Abbie Chatfield’s former Hit Network radio show Hot Nights has been used in a question on a Year 12 exam paper.
The former reality star, 28, shared the surprising news on Wednesday, posting a text message and a photo of the exam question to her Instagram Story.
The text message from an anonymous friend read: ‘Abbie, my VCE English exam got me to analyse your interview with [Peking Duk bandmember] Kelli Holliday from Hot Nights!’
Abbie tagged Holliday in the post, saying ‘we’ve made it,’ and shared a follow up picture of the exam itself.
Abbie, who hosted the Hit Network radio show Hot Nights with Abbie Chatfield from 2022 until quitting this year, captioned the photo of the English exam with: ‘Hot Nights with Abbie/Australian Made lives on!’
Abbie Chatfield’s (pictured) former Hit Network radio show Hot Nights has been used in a question on a Year 12 exam paper
It comes after Abbie recently credited her ADHD diagnosis for helping her win a major podcasting award.
Chatfield won the ACRA award for Podcast Host of the Year last week for her podcast, It’s A Lot.
Held at the ICC Sydney on Saturday, October 14, several radio and podcast hosts gathered to attend the the 34th ACRA Awards.
The former reality star, 28, shared the surprising news on Wednesday, posting a text message and a photo of the exam question to her Instagram Story
But it appears Abbie did not attend the major awards night.
Taking to Instagram on Tuesday, the podcast host and media personality shared her excitement with several photos of herself holding the award, as well as thanking her crew and workmates.
In a video from her post, Abbie thanked her ADHD diagnosis ‘for not being able to shut the f**k up’.
It comes after Abbie credited her ADHD diagnosis for helping her win a major award
‘Last week I won my first ACRA for Podcast Host of the Year!! A thrill!’ she captioned her post.
‘Tysm to my amazing team at @listnrentertainment Lem, Oscar, Amy, Sam and also Elise, my ADHD for making me talk constantly and MOST IMPORTANTLY!!! Thank you to all the listeners and followers and those who contribute with their nightmare fuels!!’
Abbie revealed it was her first-ever award she’s received that wasn’t by voting.
The former reality star won the ACRA award for Podcast Host of the Year last week and thanked her ADHD ‘for not being able to shut the f**k up’
‘I started this pod during the first COVID lockdown by myself, recording it and editing it on my living room floor. The fact some of you stuck it out through that dark period is honestly commendable.
‘Anyway this is my first non voting award so I’m pretty stoked!! Leave a nice review on the pod to celebrate, will ya?’
Since walking away from season seven’s The Bachelor as a runner up, the TV star has gone on to host her own radio show, Hot Nights with Abbie Chatfield, and is currently a judge on Channel 10’s The Masked Singer.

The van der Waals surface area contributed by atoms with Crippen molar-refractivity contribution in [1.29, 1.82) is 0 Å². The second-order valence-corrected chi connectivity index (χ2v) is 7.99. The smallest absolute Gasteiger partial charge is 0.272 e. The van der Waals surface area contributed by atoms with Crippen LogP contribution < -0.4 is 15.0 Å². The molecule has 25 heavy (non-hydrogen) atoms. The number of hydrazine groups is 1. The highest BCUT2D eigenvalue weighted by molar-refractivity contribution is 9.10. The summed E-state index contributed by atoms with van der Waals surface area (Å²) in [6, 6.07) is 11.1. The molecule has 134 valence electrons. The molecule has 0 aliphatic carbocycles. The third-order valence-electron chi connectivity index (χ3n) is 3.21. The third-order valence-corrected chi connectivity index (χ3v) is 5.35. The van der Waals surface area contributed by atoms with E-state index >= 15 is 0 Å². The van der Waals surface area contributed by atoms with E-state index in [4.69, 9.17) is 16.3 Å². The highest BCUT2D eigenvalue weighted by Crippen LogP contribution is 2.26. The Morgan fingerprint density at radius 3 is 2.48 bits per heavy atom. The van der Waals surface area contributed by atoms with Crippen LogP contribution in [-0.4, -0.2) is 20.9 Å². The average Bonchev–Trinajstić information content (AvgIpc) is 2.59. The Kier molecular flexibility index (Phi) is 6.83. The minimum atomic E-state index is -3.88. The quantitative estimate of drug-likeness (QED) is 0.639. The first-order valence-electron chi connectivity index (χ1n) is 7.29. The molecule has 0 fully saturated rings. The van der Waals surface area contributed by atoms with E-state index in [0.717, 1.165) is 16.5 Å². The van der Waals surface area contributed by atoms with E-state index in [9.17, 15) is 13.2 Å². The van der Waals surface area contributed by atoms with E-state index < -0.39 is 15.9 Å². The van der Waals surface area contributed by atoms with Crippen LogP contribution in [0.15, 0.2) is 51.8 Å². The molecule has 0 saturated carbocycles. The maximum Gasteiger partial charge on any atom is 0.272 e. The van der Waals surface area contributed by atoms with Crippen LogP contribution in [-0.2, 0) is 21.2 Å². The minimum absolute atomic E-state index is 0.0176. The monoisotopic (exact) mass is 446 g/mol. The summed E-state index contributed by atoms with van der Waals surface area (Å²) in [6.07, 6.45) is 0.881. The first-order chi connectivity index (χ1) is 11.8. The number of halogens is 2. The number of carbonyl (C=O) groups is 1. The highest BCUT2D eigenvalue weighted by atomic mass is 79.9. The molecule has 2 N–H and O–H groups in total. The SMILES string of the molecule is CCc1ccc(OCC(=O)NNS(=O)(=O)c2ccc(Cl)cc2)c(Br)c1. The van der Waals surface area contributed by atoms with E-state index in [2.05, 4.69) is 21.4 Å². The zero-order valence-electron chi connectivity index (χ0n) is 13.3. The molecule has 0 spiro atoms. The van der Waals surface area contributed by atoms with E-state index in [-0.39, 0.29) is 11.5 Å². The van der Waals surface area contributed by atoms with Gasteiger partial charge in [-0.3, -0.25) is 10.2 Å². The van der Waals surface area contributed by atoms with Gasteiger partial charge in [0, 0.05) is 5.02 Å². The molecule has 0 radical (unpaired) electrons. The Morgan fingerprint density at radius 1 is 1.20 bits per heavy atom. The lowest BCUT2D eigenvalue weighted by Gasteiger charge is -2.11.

In May last year, Abbie revealed she had ‘finally’ been diagnosed with attention deficit hyperactivity disorder (ADHD) at the age of 26.
The reality star confirmed the news on her Hot Nights with Abbie radio, saying she’d been trying to get a diagnosis for her symptoms for 18 months.
It appears Abbie did not attend the major awards night
Abbie also said she was disappointed the process was so difficult and ‘inaccessible’ to many, after going to great lengths to get an appointment with a psychiatrist, which eventually cost her ‘around $700’.
‘I’m very happy to say, she got a diagnosis,’ Abbie told her co-host Rohan Edwards.
‘Now I am going to go on medication, the psychiatrist said that I can listen to podcasts, and there’s lots of different coping mechanisms that I can research.’
ADHD is a mental health condition with symptoms that include trouble focusing, hyperactivity and impulsive behaviour.
The adult condition is treated similarly to that of childhood ADHD, with medication and counselling, according to the Mayo Clinic.
WHAT IS ADHD?
Attention Deficit Hyperactivity Disorder (ADHD) is a behavioural condition defined by inattentiveness, hyperactivity and impulsiveness.
It affects around five per cent of children in the US. Some 3.6 per cent of boys and 0.85 per cent of girls suffer in the UK.
Symptoms typically appear at an early age and become more noticeable as a child grows. These can also include:
- Constant fidgeting
- Poor concentration
- Excessive movement or talking
- Acting without thinking
- Inability to deal with stress
- Little or no sense of danger
- Careless mistakes
- Mood swings
- Difficulty organising tasks
- Continually starting new tasks before finishing old ones
- Inability to listen or carry out instructions
Most cases are diagnosed between six and 12 years old. Adults can also suffer, but there is less research into this.
ADHD’s exact cause is unclear but is thought to involve genetic mutations that affect a person’s brain function and structure.
Premature babies and those with epilepsy or brain damage are more at risk.
ADHD is also linked to anxiety, depression, insomnia, Tourette’s and epilepsy.
There is no cure.
A combination of medication and therapy is usually recommended to relieve symptoms and make day-to-day life easier.
Source: NHS Choices